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From the WTO to the G20: From Qatar to Ottawa: The Fight Against Corporate Globalization

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Bolivian farmers, American steel manufacturers and Thai tuna fishermen won’t feel the effect of the World TradeOrganization’s decision to launch new trade talks for years. That didn’t stop governments from fighting passionatelyfor national interests.

Up until the last afternoon, India was threatening to block the deal if it didn’t get concessions. A group ofdeveloping countries insisted they would withhold their support unless a trade deal they had negotiated with theEuropean Union was approved. And the European Union held out until the last moment on agricultural export subsidies.

The agreement was reached late yesterday, on the sixth day of the supposedly five-day WTO meeting. And it is only a10-page document setting out, in the vaguest terms, the starting point for many years of talks.

But what’s at stake is a road map that is likely to shape the world trading system. Even if it finished on schedulein 2005, the round will set targets and timetables for opening up trade in the years after that. Among the issues tobe covered are reducing tariffs on goods and services, cutting agricultural subsidies and regulating the use of“anti-dumping’’ measures to block subsidized imports.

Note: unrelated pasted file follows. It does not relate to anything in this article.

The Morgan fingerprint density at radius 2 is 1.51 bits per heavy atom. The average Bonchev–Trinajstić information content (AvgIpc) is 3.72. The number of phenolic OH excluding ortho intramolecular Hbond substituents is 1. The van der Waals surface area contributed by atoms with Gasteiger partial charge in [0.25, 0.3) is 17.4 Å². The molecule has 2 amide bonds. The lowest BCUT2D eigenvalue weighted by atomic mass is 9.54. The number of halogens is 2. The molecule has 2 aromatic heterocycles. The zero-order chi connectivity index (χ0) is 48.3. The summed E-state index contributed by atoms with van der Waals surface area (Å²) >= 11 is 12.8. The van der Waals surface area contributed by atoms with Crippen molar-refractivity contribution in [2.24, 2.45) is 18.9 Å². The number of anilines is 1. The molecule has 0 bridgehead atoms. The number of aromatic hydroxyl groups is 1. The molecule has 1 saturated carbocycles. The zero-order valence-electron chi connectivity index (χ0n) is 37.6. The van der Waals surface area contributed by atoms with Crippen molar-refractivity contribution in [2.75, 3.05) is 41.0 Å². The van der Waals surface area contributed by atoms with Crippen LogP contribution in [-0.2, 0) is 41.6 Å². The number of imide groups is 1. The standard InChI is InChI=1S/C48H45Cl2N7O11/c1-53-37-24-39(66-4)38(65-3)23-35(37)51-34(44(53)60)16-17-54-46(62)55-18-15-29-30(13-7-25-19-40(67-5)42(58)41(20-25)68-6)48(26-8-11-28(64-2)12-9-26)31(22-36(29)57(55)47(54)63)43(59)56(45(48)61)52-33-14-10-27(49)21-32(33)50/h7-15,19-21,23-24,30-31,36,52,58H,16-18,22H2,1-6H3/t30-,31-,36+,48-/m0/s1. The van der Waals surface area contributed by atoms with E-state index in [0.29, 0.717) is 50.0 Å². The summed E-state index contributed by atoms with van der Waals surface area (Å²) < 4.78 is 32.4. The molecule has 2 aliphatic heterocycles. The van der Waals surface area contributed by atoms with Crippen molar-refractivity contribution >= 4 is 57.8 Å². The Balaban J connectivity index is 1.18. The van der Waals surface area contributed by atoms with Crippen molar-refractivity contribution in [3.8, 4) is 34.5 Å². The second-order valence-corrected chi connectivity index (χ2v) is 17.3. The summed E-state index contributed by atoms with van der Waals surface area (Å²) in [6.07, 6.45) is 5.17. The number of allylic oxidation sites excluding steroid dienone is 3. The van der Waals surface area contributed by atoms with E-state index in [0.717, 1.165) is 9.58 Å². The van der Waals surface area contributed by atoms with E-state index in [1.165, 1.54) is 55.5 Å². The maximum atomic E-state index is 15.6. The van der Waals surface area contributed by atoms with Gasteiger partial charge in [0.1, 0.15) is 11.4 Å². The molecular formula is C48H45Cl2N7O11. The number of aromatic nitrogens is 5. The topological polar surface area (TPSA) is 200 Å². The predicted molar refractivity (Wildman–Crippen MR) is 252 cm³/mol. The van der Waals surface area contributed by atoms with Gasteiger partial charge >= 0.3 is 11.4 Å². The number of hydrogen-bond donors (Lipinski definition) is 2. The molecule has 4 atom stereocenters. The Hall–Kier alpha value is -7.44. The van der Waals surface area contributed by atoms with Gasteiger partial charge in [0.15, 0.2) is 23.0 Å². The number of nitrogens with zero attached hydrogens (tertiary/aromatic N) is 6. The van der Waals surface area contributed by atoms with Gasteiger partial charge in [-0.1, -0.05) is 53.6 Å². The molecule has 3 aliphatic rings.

The World Bank-IMF meetings scheduled for this weekend in Ottawa were postponed after September 11th. But financeministers are gathered in Ottawa for the meetings of the “Group of 20”, the economically significant countriesplanned for three days before the IMF and World Bank were to convene. Finance ministers say that due to thebeginnings of a global recession, the International Monetary Fund has slashed its forecasts for global growth.

But as they did during the protests against the Free Trade Area of the Americas meetings in Quebec City last spring,Canadian authorities are trying to prevent activists from getting into the country. On Monday, lifelong socialjustice activists Starhawk and Lisa Fithian were detained at the Canadian border. They had both been invited by TheOntario Public Interest Research Group to offer trainings on activism in preparation for demonstrations against theG20, the IMF and the World Bank. Starhawk was also scheduled to give a lecture at St. Lawrence University just acrossthe border in the U.S. Both spent nearly five hours waiting, being questioned, photographed, fingerprinted, andsearched. Fithian was only released yesterday.

Actions and teach-ins about the G20 meetings begin today. A major rally against corporate globalization the war inAfghanistan is planned for tomorrow morning in Ottawa.


  • Lori Wallach, Director of Public Citizen’s Global Trade Watch.
  • Starhawk, Pagan author who traveled to Ottawa with RANT (Radical Action Network of Trainers) and wasdetained at the Canadian border.
  • Lisa Fithian, social justice activist who also works with RANT and was detained at the border and held forseveral days.

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